N – Glossary of Print and Design Terms

Welcome to our comprehensive glossary of print and design terms. We are continually seeking to grow and improve this glossary, so if you spot any definition you do not agree with, a term that is missing, or have any comments in general, please email our reference team.

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Natural Colour Very light brown colour of paper. Also called antique, cream, ivory, off-white or mellow white
NCR (Non-Carbon Required) Non carbon required (multi part sets such as invoices purchase orders etc)
Negative Film that contains the same images as the original print, except that all colours and shades are reversed. See also positive
Net Receipts The revenue that the publisher receives from the sale of the book, less any deductions for discounts offered to customers. Net receipts form the most common basis of royalty payments to authors
Network Scanners Scanners accessed and operated over a computer network, shared by a number of users
Neutral Grey Grey with no hue or cast
Newsprint A light, low-cost groundwood paper made especially for newspapers. See also groundwood.
Newton Ring Flaw in a photograph or halftone that looks like a drop of oil or water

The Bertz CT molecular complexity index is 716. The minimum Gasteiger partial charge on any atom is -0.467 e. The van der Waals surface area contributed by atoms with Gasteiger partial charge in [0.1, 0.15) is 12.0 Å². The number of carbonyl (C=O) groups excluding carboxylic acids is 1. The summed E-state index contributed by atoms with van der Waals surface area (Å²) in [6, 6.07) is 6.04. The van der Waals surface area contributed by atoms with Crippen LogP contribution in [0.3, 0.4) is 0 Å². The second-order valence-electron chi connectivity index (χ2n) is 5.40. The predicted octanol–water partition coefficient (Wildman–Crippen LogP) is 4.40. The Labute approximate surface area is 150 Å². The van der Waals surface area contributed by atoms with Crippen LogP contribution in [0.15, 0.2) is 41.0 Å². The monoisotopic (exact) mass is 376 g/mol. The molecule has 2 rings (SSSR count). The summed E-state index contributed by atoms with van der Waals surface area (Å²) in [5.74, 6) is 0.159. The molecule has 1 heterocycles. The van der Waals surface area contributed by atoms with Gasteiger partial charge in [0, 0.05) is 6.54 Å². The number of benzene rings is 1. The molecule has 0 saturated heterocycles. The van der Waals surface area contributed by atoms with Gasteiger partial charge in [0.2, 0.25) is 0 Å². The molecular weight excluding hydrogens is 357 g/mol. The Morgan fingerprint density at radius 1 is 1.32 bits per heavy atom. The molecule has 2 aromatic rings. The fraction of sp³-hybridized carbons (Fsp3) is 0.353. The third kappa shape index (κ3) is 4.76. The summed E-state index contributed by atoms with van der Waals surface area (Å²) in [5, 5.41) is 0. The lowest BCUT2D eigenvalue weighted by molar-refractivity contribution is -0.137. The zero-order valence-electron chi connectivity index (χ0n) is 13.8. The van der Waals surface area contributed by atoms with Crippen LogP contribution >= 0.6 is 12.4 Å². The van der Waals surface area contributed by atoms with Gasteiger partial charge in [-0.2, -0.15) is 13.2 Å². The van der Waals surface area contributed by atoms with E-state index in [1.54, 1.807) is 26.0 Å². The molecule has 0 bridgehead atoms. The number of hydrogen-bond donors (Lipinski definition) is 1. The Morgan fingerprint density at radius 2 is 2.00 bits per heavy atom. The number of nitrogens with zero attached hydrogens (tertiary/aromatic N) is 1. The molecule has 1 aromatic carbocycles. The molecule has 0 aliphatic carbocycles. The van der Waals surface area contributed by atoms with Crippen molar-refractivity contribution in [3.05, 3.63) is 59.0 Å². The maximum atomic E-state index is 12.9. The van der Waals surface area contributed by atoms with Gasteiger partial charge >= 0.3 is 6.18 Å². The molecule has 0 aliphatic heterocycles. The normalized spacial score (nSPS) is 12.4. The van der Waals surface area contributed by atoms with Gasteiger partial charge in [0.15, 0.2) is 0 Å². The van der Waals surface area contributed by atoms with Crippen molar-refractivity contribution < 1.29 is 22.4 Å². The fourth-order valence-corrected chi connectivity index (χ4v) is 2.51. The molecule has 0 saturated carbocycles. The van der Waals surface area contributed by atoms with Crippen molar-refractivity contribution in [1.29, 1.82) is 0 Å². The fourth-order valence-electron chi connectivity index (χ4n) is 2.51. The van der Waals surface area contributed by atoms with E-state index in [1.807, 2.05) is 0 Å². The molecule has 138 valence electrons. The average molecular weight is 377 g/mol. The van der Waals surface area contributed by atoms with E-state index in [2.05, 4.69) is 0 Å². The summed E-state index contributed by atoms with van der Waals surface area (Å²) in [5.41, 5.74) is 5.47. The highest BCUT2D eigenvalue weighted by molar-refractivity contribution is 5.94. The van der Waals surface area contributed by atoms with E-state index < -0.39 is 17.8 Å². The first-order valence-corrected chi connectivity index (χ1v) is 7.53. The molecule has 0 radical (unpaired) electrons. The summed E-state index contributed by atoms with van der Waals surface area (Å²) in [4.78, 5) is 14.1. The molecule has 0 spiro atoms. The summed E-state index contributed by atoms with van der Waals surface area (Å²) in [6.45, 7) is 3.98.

Nipping In the book binding process, a stage where air is expelled from it’s contents at the sewing stage
Noise May appear as bright specks in dark areas of a scan due to electrical interference in the CCD sensor and associated circuitry
Nominal Weight When the basis weight of paper differs from the actual weight, the term nominal weight is used
Nonimpact Printer A class of printers that form images without striking the page, such as thermal, ink jet, or electrostatic
N-Up N-Up refers to a feature where you can print multiple pages of a document onto one sheet of paper. The ‘N’ in N-Up is the number of pages that can be printed on a single sheet. For example 4-Up would print four pages on a single side of paper. If this is combined with Duplex printing (printing on both sides of the paper) a single sheet of paper could contain 8 pages, four on the front and four on the back